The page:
This article originally appeared in the November 2010 issue of NGN.
The net neutrality debate needs to return to its virtuous origins: delivering the best Internet experience for consumers. Instead, today’s discussion often centers around an academic exercise about the hypothetical scenarios communications service providers could impose on subscribers. The latter approach ignores the economics of good business and Internet innovation, which ultimately are in consumers’ best interests.
The Evil Operator Myth
As we said in comments to the Federal Communications Commission, our experiences with service providers do not support the notion that they “are intent on nefarious practices based on the exercise of market power over the market for broadband Internet access or the editorial control of content.”
Although technologies can be used for such purposes theoretically, the majority of the focus in the operators’ networks has centered around improving the user experience and service delivery for the overall set of subscribers by actively managing the network resources.
Service providers strive to attract and retain subscribers, while of course making a profit, so they can further innovate, create new services, and improve their networks. Assumptions to the contrary are unfounded in our experience and make no sense to growing operators’ businesses.
Neutrality Stifles Innovation & Quality
The premise of net neutrality is noble and has good intentions: that all bits should be treated the same, that all should have access to anything on the Internet, and operators should not have any control or say into what consumers can or cannot do. The consequence of restrictive laws, however, could have some severe unintended consequences. The fact is that non-discrimination of traffic would thwart Internet progress, degrade service, and leave operators incapable of meeting future broadband needs. The quality of subscribers’ broadband experiences would be at the mercy of the state of network congestion, and a small minority of subscribers who use the majority of network resources could make service unacceptable for the remaining majority.
Looking ahead, beneficial services and business models may never be pursued because net neutrality could make them illegal. For example, net neutrality could negatively impact the ability for the following types of services to be ever realized:
· offering a tier that enables subscribers to view their video content in high definition;
· offering a tier that enables a parent to block adult content from their child’s online surfing or mobile phone;
· an ability to momentarily accelerate a download of an important file or movie before a long plane or car ride;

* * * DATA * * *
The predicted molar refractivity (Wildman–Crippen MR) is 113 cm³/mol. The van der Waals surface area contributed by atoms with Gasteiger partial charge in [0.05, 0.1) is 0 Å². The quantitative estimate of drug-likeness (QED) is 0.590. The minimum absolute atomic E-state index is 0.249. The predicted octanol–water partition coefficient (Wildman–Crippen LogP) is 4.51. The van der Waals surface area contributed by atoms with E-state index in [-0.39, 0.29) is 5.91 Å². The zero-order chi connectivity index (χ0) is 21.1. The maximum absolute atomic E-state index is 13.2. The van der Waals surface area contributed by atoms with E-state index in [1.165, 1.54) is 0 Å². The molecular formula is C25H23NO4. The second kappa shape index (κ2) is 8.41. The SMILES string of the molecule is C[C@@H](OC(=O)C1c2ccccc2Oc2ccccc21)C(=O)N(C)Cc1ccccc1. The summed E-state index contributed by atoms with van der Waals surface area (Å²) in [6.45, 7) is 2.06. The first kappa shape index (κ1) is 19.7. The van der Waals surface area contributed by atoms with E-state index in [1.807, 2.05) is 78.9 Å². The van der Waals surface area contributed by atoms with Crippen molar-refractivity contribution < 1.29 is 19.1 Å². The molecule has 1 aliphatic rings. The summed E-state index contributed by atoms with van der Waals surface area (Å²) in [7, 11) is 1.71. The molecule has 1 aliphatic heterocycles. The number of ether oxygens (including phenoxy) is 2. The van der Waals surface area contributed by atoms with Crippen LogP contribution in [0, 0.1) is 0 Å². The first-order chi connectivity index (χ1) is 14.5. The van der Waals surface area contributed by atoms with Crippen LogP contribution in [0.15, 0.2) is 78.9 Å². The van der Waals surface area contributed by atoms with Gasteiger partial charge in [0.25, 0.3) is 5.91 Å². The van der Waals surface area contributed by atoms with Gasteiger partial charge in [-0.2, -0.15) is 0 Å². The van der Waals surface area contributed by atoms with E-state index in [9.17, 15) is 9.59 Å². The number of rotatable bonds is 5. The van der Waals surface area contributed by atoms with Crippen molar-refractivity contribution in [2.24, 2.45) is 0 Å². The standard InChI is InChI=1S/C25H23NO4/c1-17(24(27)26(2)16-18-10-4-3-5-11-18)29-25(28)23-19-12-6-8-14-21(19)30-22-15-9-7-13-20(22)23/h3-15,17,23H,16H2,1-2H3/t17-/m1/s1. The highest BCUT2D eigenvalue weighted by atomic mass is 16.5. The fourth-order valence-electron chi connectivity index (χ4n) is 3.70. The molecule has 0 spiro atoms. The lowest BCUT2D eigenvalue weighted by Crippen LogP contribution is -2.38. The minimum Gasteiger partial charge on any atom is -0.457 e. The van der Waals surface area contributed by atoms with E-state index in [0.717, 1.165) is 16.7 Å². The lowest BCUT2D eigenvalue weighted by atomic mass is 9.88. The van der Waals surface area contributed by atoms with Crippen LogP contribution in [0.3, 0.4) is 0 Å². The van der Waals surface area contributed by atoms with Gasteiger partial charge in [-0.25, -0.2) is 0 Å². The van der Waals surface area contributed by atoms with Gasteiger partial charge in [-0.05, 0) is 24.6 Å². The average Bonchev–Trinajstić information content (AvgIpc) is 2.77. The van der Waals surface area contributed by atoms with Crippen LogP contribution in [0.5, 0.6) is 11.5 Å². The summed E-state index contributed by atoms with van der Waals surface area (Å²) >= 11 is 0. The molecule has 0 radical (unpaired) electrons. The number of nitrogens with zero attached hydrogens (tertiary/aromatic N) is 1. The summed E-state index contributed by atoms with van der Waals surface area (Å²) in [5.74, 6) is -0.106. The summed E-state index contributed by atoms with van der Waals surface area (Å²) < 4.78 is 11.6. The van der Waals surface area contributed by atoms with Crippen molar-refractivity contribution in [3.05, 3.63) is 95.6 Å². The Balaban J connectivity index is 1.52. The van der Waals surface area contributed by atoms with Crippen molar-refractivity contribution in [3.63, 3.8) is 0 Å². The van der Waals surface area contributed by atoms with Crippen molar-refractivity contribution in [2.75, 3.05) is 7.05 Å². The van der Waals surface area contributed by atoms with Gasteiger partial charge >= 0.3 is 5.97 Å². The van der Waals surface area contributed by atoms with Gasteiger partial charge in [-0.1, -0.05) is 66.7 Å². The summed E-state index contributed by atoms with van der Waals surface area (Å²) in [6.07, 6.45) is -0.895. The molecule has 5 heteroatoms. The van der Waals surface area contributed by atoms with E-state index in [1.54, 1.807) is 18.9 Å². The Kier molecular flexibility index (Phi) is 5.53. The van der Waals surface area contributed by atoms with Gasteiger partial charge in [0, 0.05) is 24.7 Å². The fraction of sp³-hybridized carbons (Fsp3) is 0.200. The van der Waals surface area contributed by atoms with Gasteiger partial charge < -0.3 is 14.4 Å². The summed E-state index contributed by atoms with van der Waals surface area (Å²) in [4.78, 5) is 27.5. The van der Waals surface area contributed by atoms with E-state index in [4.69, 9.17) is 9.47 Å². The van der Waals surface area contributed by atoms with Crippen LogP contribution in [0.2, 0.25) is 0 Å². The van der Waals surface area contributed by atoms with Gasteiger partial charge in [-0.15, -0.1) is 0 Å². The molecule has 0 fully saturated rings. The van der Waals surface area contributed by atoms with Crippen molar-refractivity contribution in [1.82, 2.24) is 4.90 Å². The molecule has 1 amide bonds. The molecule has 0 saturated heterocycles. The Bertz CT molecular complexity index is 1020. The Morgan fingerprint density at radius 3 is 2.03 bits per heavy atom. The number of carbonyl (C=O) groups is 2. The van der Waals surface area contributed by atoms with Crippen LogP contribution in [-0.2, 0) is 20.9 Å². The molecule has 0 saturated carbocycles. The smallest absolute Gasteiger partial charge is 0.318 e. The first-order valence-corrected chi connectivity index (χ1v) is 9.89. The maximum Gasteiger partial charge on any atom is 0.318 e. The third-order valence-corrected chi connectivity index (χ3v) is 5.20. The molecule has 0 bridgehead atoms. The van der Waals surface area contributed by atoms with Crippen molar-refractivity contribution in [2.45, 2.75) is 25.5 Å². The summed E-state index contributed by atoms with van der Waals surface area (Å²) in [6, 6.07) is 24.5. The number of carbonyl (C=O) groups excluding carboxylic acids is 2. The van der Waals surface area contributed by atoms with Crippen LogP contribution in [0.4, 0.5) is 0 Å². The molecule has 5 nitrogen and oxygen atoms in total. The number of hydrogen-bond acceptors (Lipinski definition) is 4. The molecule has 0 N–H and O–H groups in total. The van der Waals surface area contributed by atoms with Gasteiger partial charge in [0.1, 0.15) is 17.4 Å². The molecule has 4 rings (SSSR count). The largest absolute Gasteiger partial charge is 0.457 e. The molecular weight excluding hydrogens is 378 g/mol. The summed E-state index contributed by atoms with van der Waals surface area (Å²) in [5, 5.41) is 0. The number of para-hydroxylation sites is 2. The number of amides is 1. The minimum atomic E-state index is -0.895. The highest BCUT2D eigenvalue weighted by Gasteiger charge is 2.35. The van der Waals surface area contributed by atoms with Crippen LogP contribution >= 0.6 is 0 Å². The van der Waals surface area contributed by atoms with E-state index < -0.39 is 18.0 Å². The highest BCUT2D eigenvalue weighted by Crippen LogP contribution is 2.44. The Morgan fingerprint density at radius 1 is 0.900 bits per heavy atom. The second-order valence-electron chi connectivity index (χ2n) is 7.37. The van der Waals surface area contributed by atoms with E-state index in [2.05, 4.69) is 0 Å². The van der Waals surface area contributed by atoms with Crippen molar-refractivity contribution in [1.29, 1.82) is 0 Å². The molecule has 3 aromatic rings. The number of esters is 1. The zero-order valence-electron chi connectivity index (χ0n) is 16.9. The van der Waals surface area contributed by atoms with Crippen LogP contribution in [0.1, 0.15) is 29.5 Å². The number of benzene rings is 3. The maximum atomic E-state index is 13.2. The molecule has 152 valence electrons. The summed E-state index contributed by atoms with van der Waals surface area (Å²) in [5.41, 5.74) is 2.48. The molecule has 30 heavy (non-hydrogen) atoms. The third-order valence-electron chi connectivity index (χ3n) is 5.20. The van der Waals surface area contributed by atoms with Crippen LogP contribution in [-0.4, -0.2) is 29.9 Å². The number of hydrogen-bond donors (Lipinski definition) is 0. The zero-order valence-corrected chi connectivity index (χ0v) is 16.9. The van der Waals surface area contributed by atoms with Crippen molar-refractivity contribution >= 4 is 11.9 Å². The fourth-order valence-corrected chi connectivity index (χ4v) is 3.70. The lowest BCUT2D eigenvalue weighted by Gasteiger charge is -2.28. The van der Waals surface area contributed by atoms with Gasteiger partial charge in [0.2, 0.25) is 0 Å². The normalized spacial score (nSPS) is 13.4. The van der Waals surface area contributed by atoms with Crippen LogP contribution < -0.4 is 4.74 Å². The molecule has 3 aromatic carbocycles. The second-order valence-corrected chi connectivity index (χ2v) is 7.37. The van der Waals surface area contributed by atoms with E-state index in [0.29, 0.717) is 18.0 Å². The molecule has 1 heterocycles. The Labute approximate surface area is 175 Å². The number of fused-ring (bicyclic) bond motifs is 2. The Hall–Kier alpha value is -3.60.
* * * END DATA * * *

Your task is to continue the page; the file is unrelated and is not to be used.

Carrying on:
· an airline offering business and first class passengers free roaming minutes or megabytes for select destinations;
· an online backup paying for a high-bandwidth upstream data channel for its subscribers to differentiate its service from that of its competitors; or
· a shipping carrier sharing temperature and other sensor data into wireless-enabled shipping containers with varying levels of latency.
The long-term consequence is that we could be stuck with the status quo – or worse – without giving subscribers new choices or better services. Do we really think that today’s service offerings, and today’s 3G and FiOS (News - Alert) networks, are the best the Internet can ever offer?
Re-Focus on the Consumer
By getting to the essence of the original net neutrality goal – what’s best for consumers – both sides can find middle ground.
We believe that the complexities of managing Internet traffic require operators to have a foundation of differentiating traffic on the basis of quality of service, bandwidth allocation, application types, and other criteria. This also enables consumers to benefit from the inevitable evolution of Internet services and content, understanding that what’s new today will be commonplace in the near future and require traffic adjustments.
At the same time, we agree that transparency is important. Consumers need to know what they’re buying and what the terms and conditions of their agreements mean for broadband speed, cost and availability. Just as service providers have a duty to maximize their networks, they also have a duty to inform consumers about how their approach will affect subscriber experiences.
We believe that regulatory changes should be tailored narrowly to non-discrimination regulations that preclude particularly harmful practices, such as censorship (unless requested by subscribers, such as parental controls) or the provision of anti-competitive favoritism by operators with third parties.
Broad traffic discrimination or service categorization will make consumers suffer and will push the U.S. behind other nations for technological changes and innovation. The result would be inefficient use of scarce resources and a delayed pace of development for the next generation of wireless services for consumers.
Susie Kim Riley (News - Alert) is chief marketing officer of Tekelec (www.tekelec.com ). She joined the company from Tekelec’s May 2010 acquisition of Camiant (News - Alert), where she was founder and CTO.
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Edited by Stefania Viscusi